o The variability of transcriptional activity between nuclei is about 40% at any time point in development. However, we don't know if this variability is intrinsic to the transcription process or the result of extrinsic sources such as variability in the number of RNA polymerase molecules in each nucleus. In order to disentangle the intrinsic and extrinsic contributions to variability we will quantify the dynamics of expression of two alleles of the same gene in the same nucleus and compare the results among different nuclei.
o Technical constrains have limited our characterization of dynamics to only 20% of the embryo at a time. The extend of the boundary region of our reporter pattern is on that same spatial order, making it difficult to image the emergence of the whole boundary in one embryo. During the course we will explore options to increase both the size of the imaged spatial domain in the embryo as well as the time resolution in order to obtain a dynamical view of the establishment of the whole pattern during development.


Data analysis challenges:
o Averaging nuclear time traces over regions along the anterior-posterior (AP) axis of the embryo provides valuable information about the mean transcription dynamics, but information about individual traces is lost. We would like to expand this analysis by looking more closely at single transcription site time traces. What are their noise characteristics? Are there spatial or temporal correlations that could provide insights into the underlying patterning processes?
o The behavior of individual nuclear traces changes drastically between nuclear cycles 13 and 14. In nc14 the promoter seems to change between discrete values of the rate of transcription initiation. These are single molecule, non steady-state experiments for which new data analysis techniques will have to be developed in parallel with the modeling approaches outlined below.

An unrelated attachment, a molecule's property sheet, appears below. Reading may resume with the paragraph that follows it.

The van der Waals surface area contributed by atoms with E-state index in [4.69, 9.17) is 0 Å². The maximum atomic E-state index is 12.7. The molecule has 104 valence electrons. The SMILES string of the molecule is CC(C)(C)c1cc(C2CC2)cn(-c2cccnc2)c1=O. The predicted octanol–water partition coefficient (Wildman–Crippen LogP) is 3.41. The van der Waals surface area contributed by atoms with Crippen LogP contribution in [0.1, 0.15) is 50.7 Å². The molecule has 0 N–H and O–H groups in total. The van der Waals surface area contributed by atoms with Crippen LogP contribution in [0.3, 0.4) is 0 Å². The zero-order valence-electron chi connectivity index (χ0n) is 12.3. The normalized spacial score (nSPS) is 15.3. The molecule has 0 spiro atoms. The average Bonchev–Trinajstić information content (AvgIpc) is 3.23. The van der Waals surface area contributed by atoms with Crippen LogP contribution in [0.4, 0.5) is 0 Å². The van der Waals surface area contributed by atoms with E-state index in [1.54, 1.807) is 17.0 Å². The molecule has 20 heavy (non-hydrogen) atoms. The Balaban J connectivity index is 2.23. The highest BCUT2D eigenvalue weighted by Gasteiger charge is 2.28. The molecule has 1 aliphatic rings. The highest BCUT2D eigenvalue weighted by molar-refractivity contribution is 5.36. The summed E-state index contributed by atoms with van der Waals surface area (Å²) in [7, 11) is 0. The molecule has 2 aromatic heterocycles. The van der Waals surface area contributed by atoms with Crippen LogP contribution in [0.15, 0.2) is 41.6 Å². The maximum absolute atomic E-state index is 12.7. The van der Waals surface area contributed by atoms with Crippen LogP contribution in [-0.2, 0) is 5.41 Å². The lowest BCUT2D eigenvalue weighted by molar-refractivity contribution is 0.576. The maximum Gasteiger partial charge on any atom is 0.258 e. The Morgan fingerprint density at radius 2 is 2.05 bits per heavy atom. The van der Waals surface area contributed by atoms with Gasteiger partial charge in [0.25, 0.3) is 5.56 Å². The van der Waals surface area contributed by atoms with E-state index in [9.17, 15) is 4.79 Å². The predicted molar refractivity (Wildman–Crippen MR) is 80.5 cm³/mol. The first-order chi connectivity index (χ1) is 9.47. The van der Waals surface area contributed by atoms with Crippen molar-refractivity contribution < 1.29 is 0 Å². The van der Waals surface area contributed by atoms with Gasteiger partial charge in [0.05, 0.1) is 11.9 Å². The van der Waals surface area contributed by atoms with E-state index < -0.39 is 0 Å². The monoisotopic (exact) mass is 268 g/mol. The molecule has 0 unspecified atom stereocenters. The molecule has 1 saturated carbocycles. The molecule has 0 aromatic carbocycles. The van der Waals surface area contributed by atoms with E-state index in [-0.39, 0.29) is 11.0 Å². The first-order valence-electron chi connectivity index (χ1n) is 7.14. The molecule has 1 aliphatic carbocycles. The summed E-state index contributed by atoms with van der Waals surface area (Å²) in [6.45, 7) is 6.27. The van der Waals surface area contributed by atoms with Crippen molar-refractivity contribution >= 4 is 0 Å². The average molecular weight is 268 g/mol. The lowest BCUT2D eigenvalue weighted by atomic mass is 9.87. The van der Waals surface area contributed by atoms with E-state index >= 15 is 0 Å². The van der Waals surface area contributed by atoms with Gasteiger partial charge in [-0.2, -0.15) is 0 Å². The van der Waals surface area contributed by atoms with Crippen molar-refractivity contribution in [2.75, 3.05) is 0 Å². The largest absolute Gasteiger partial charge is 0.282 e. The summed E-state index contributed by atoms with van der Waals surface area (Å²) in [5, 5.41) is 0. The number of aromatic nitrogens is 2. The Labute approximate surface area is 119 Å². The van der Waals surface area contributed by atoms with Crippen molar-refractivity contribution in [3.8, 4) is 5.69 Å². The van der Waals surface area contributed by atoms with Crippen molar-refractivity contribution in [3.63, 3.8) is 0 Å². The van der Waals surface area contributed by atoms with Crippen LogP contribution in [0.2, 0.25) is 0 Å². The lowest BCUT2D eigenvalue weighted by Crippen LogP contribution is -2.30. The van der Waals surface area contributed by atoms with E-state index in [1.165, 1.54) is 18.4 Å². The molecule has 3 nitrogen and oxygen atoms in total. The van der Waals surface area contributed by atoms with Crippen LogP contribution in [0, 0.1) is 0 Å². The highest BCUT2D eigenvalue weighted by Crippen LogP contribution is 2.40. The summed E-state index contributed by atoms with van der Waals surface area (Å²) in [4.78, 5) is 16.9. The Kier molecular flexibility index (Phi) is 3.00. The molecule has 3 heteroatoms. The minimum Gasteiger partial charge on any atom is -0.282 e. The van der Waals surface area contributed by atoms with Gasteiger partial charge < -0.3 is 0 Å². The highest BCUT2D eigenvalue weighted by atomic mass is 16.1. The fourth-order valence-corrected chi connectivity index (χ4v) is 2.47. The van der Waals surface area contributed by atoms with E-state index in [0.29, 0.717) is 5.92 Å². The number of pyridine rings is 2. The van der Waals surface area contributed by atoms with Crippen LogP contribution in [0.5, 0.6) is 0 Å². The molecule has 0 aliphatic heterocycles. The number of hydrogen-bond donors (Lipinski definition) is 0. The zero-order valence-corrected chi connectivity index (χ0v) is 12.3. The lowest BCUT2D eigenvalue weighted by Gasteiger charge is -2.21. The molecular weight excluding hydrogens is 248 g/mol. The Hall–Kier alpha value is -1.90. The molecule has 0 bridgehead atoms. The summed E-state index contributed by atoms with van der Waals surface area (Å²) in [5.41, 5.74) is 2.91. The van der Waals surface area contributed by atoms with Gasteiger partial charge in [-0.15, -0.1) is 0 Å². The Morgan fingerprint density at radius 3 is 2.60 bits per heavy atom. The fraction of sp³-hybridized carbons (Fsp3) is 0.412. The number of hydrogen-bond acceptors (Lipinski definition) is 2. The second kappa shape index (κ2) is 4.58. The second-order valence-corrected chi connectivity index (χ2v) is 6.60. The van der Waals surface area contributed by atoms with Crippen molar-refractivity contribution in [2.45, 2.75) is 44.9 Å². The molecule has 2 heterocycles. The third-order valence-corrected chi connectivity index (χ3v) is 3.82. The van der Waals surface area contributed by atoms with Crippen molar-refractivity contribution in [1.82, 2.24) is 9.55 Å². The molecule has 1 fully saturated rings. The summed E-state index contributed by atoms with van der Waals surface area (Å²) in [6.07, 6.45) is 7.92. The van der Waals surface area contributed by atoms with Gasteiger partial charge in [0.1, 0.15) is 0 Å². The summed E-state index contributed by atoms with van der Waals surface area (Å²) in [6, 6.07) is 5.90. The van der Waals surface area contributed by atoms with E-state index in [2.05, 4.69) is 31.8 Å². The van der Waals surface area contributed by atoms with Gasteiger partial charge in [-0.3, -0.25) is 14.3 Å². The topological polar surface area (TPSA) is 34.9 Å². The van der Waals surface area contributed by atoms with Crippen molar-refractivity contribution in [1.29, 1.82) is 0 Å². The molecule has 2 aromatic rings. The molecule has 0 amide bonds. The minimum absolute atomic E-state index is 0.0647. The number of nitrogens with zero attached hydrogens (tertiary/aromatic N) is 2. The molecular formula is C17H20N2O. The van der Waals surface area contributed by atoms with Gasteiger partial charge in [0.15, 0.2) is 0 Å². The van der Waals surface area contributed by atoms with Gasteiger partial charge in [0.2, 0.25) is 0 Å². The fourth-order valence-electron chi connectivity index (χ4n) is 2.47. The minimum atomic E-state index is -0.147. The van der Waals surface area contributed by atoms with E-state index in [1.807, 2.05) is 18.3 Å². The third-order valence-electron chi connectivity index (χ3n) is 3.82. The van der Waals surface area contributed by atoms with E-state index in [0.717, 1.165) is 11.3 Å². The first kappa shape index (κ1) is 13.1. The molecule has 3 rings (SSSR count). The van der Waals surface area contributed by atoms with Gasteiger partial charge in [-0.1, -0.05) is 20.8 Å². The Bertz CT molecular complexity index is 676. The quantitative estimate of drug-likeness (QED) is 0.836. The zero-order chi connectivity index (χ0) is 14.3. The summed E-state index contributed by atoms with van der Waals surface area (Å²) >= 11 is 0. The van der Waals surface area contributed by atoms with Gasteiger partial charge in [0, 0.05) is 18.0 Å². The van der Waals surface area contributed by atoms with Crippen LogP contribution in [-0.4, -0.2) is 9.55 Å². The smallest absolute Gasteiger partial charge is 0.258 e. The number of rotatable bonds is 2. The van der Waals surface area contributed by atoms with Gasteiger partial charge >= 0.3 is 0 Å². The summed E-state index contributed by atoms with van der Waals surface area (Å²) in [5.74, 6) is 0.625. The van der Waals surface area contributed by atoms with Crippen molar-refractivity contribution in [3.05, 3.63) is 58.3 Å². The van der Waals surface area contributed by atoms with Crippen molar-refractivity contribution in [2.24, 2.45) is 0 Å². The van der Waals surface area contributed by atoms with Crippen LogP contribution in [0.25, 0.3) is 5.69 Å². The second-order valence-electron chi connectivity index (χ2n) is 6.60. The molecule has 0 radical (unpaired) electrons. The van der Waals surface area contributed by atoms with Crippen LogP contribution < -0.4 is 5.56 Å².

o More generally, what is the rate of transcription initiation changing as a function of time? How variable is it?
o Our code is setup right now to analyze one transcription locus per nucleus as we use heterozygote flies for our reporter. Measuring the intrinsic and extrinsic contributions to noise will require extending our analysis code to be able to deal with two transcription loci per nucleus.


Modeling challenges:
o Models of bursty transcription where the promoter switches slowly between two states, on and off, have been widely used to describe observations in single-celled organisms. Recent results suggest that these models are insufficient to describe the dynamics of gene expression in the early embryo. We will explore alternative models of transcription to determine whether a larger number of transcriptional states need to be considered or whether other sources of noise such as RNA polymerase stalling, enhancer looping or chromatin state modification are necessary. We will develop Gillespie simulations in order to compare the quantitative consequences of different molecular pictures of transcription with the experimental data.
o Gillespie simulations are useful to determine the intrinsic variability of a biochemical process. Our measurements will also yield light on the extrinsic variability of transcription, which we will incorporate in our modeling efforts.
o Every locus of transcription we measure corresponds to two sister chromatids that have just replicated. We will explore limiting cases in our models where these sister chromatids are completely correlated or uncorrelated.
o Different pieces of evidence point at the role of spatial averaging over noisy transcriptional decisions in order to create smooth patterns of gene expression. We will explore models of mRNA diffusion and reconcile the expected evolution of the mRNA pattern with our mRNA production measurements in space and time as well as measurements of mRNA and protein profiles in fixed tissue.